The line for the 71st Annual Red Andrews Christmas dinner finally started to dwindle at 2:30 p.m. Christmas Day wrapping up about six hours of serving 6,000+ people this year.
The dinner is a tradition of service in Oklahoma City started right after WWII to feed the homeless and those too poor to provide a Christmas meal for themselves.
Every year, people in need of some sort come to receive a warm meal in a warm place.
Others come for the fellowship, having found themselves alone on Christmas for one reason or another.
And the passion of volunteers to work hard on Christmas Day, sometimes in the face of their own sadness, seems to fuel the event for those in need.
Change it up
The serving line is the public-facing part of the event at Cox Convention Center in downtown OKC.
But, the kitchen is the engine room.
There, we found Cathy Latta, her adult children and son-in-law still pushing racks of cooking utensils and dishes into the big dish-washing machine.
“This is our first time to do this, and it’s been very good for us,” she told Free Press. “We needed to change it up and do something for others this year as a part of our process.”
The mental health therapist explained why.
Her husband died suddenly in September and this was the family’s first Christmas without him.
She showed a photo of him kneeling in front of the Christmas tree with a big smile from one of the many years past they had celebrated Christmas together, first as a couple and then eventually as a big family.
“Christmas was his favorite time of the year,” Latta told us. “So we had to change things up. If we had stayed at the house just like usual it would have been too hard for us.”
One of the daughters heard us talking and said, “I better get back to work. I can’t start talking or I’ll start crying.”
But it wasn’t just about them, even though their needs pushed them there in the first place.
“This is a good thing. I’ve heard about it for years, and so it’s great to be a part of something like this,” Latta said. “Now we know how to get involved.”
Traditions of service
Members of the Latta family were not the only volunteers for the dinner who said they first started as a way of getting beyond themselves and just their own needs.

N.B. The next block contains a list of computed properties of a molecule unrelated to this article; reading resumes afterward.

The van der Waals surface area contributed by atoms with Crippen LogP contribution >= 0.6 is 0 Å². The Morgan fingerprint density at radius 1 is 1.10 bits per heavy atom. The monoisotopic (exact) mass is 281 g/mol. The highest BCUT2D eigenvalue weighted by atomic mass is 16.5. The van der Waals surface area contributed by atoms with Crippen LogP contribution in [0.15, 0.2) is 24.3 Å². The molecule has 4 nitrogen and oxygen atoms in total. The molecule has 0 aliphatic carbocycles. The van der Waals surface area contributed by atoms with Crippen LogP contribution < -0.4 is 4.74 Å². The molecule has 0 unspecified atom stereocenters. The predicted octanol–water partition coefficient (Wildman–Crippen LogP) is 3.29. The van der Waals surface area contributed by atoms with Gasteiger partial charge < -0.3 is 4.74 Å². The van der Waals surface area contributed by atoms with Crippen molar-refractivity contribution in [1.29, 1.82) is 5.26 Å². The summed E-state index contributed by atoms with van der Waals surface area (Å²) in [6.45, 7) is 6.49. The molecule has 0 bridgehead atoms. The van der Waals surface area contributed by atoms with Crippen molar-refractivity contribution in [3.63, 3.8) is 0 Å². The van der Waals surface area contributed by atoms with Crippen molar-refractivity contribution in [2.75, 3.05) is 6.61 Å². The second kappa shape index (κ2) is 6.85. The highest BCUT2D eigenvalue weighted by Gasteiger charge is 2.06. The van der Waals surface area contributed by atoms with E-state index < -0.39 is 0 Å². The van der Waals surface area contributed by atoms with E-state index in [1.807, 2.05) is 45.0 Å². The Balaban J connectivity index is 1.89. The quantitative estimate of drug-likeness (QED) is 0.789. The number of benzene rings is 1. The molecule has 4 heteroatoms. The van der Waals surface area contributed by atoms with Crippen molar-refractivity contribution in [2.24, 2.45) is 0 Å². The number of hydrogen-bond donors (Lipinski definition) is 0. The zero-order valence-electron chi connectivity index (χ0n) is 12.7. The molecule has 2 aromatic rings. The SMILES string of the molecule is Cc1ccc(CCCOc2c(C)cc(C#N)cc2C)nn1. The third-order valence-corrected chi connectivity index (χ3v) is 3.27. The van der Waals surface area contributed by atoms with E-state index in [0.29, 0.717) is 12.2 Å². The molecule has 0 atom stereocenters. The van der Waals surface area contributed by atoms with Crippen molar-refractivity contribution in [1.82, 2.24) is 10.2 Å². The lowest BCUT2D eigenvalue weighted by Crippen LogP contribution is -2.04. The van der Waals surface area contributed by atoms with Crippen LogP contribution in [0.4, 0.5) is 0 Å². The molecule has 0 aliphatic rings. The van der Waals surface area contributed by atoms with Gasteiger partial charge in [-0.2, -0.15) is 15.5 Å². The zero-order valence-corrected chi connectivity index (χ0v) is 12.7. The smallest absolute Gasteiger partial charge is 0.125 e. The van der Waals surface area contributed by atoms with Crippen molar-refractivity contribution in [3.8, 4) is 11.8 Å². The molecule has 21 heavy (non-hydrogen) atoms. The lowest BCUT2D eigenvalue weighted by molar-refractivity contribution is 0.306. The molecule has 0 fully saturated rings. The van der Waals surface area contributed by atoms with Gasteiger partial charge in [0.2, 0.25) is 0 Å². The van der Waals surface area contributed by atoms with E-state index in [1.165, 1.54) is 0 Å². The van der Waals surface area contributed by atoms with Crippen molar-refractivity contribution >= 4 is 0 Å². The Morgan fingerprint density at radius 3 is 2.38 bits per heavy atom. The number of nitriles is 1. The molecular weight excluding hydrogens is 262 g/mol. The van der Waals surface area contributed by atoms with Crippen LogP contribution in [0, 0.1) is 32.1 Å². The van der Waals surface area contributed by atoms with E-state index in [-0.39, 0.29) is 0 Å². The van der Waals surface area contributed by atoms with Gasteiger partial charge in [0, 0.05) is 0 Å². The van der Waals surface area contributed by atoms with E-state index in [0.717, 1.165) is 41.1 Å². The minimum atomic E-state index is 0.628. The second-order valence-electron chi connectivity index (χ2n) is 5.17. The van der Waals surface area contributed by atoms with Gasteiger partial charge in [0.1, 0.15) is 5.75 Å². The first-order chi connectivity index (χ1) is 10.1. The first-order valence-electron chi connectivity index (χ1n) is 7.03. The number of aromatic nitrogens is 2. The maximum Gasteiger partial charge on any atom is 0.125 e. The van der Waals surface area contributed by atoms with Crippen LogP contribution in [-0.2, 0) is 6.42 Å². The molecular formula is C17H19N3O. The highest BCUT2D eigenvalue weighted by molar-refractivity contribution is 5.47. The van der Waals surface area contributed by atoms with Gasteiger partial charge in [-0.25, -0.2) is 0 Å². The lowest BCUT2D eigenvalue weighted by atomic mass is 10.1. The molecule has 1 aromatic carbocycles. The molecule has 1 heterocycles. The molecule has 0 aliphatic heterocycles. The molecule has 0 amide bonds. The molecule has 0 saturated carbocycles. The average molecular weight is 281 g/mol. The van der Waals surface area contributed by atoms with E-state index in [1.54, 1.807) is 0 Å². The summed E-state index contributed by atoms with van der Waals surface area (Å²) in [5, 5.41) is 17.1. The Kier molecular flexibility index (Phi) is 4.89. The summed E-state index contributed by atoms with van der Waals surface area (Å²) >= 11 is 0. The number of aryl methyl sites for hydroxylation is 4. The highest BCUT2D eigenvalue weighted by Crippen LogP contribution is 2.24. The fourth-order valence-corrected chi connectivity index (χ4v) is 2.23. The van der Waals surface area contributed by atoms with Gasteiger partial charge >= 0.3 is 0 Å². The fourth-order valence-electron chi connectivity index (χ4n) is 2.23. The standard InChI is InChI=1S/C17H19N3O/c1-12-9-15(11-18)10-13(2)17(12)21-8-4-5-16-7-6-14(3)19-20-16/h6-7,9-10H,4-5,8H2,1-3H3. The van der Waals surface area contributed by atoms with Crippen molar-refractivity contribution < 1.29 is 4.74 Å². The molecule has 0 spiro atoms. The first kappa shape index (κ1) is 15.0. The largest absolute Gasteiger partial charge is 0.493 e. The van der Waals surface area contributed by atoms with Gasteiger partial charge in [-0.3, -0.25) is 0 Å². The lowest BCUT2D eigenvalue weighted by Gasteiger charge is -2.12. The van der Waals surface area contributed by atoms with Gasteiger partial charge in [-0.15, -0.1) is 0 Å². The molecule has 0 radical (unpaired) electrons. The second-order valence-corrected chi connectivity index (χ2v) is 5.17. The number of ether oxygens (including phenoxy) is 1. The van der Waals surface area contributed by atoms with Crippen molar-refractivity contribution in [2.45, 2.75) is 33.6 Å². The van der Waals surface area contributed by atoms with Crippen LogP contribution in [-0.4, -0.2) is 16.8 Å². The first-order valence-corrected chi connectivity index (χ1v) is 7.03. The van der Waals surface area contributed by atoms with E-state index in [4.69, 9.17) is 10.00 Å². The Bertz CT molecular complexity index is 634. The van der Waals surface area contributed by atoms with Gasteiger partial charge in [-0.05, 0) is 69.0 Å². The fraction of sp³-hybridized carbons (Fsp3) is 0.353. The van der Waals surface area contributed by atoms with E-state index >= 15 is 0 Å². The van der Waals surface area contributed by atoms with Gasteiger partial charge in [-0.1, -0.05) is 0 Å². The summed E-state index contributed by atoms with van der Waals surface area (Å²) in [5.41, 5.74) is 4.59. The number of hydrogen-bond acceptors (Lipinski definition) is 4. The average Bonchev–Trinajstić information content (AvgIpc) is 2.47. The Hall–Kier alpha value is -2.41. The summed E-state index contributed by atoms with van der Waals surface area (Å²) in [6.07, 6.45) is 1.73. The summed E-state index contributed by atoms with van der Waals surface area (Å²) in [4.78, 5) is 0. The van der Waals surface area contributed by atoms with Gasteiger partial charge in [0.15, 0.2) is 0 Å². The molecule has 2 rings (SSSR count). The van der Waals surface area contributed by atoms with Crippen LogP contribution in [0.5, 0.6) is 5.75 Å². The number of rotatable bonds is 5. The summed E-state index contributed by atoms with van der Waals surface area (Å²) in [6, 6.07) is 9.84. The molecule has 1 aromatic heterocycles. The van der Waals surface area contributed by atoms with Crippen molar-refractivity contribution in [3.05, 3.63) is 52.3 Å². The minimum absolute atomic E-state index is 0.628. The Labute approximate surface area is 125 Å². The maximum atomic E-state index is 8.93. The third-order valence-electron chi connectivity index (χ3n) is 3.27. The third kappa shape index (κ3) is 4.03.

Debbie Hogue-Downing has been a volunteer with the dinner for three years now. She started the year after her husband died.
“I do this now as a new tradition of getting outside of myself and serving others,” she said with a big smile. “It’s an important service.”
She is retired from teaching fourth grade in Shawnee Public Schools.
“I love seeing this every year,” Hogue-Downing said. “The kids are happy. The parents are happy. It’s great.”
Sean and Cathy Cummings have been the head chefs for the event for the last two years.
They both looked tired, but very satisfied. The two own side-by-side restaurants in north Oklahoma City called Vito’s and Bacon.
Their being in the restaurant business for years gives them a high level of skill in running the Red Andrews kitchen.
They were motivated to start volunteering at the dinner four years ago.
“You know, Cathy and I both came from huge families in Kansas City and we would all get together on Christmas,” said Sean. “Four years ago we realized our kids were out of the house, and it would just be better to start doing something truly good for others on this day instead of just doing nothing and missing our extended families.”
Cathy and Sean told us they have grown a lot and understand how people could volunteer for many years on a day that most would consider strictly reserved for “family time.”
But the difference is that many of the volunteers we talked to pointed to their children who were there helping hand out toys that had been donated, fruit and help with small table chores.
Outside of myself
Steven Davis, Jr. is a student at John Marshall High School enterprise school.
He said he valued helping with the event because “it gets me outside of myself and pointed toward the needs of others.”
His father, Steven Wayne Davis, was at the dinner helping, too.
The elder Davis has a long track-record of volunteer service having started a character-building organization for high-school-age students called “Making of Men.”
He has been energetically running that organization enough years that some of the students Davis first started working with are now serving as adult mentors.
“It’s about giving someone a great experience on your special day. That’s the biggest drive,” said Gary Goldman, founder of Cultivar restaurant and manager for the dinner the last six years.
He has been working in some kind of volunteer capacity for the last 15 years and brings his whole family.
He said his children “love it,” and he loves the impact it has on his family’s values.
“There’s a different level of appreciation for what you have when you come and work something like this,” said Goldman. “That’s the beauty of this.”